Against this background, countries have taken various measures to stimulate and support AI research. A large majority of the EU Member States, Norway and Switzerland have developed or are in the process of creating national competence centres in AI research.

Examples of national competence centres include the Finnish Centre for Artificial Intelligence (FCAI), the French interdisciplinary institutes of Artificial Intelligence (3IA), the Danish National Centre for Research in Digital Technologies (DIREC), the six German Competence Centres for AI Research and the Hungarian Artificial Intelligence National Laboratory (MILAB). Some research centres have a more general approach and target many research fields in AI, others are more specific. The Hungarian National Laboratory for Autonomous Systems is for instance focused on autonomous systems, while the Polish Centre for CyberSecAI[40] and the forthcoming competence centre in Slovakia[41] are specialised in cyber security procedures for AI systems. Lastly, Estonia has a Competence Centre Specialised in Machine Learning and Data Science (STACC).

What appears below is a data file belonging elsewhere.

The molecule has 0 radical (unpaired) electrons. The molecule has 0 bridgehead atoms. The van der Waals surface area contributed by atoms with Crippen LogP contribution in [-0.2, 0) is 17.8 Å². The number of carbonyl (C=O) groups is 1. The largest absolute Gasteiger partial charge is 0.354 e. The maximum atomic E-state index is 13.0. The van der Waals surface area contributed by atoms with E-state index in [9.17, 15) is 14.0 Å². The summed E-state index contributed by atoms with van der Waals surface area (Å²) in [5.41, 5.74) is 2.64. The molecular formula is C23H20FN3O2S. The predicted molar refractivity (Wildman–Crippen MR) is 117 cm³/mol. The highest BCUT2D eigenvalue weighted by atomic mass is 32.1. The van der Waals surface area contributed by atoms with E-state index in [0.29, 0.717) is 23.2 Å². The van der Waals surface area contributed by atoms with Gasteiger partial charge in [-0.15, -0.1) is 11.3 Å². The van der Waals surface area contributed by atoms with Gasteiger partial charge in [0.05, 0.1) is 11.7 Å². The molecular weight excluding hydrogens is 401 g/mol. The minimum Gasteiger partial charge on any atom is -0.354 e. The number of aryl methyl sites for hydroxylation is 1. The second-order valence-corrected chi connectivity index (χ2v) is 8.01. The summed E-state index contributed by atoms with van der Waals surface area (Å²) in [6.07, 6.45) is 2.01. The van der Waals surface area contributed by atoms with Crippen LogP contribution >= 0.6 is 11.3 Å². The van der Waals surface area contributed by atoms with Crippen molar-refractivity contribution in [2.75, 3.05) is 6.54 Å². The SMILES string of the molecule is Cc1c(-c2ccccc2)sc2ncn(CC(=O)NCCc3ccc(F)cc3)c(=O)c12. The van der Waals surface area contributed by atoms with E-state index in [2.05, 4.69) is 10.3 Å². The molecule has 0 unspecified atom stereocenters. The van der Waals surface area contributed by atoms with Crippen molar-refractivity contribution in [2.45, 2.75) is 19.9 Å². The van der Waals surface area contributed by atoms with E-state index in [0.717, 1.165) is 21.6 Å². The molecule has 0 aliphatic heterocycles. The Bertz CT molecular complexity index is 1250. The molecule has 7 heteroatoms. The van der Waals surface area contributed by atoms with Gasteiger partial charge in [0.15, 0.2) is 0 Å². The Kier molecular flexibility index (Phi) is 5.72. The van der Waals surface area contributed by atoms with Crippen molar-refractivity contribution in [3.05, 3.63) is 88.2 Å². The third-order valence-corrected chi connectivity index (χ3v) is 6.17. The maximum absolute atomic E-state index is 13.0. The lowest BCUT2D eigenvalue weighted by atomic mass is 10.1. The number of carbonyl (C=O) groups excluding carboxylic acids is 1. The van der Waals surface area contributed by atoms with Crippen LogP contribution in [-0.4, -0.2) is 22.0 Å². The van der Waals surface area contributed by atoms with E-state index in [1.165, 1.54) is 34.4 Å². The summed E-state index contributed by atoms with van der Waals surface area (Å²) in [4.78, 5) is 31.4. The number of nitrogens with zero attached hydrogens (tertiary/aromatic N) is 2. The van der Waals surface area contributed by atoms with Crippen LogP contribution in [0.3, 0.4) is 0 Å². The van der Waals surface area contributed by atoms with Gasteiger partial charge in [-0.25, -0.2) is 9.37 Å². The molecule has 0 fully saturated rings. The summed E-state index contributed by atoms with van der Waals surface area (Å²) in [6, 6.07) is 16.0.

Cross-border co-operation in AI research is also a priority for EU countries. Figure 2 illustrates AI international research collaboration.

Figure 2. International collaboration on AI research

Source: OECD.AI (2021), visualisations powered by JSI using data from MAG, version of 15/03/2021, accessed on 17/5/2021,

Note: the thickness of a connection represents the number of joint AI publications between two countries for the selected time period. Data downloads provide a snapshot in time. Caution is advised when comparing different versions of the data, as the AI-related concepts identified by the machine learning algorithm may evolve in time. Please see the methodological note for more information.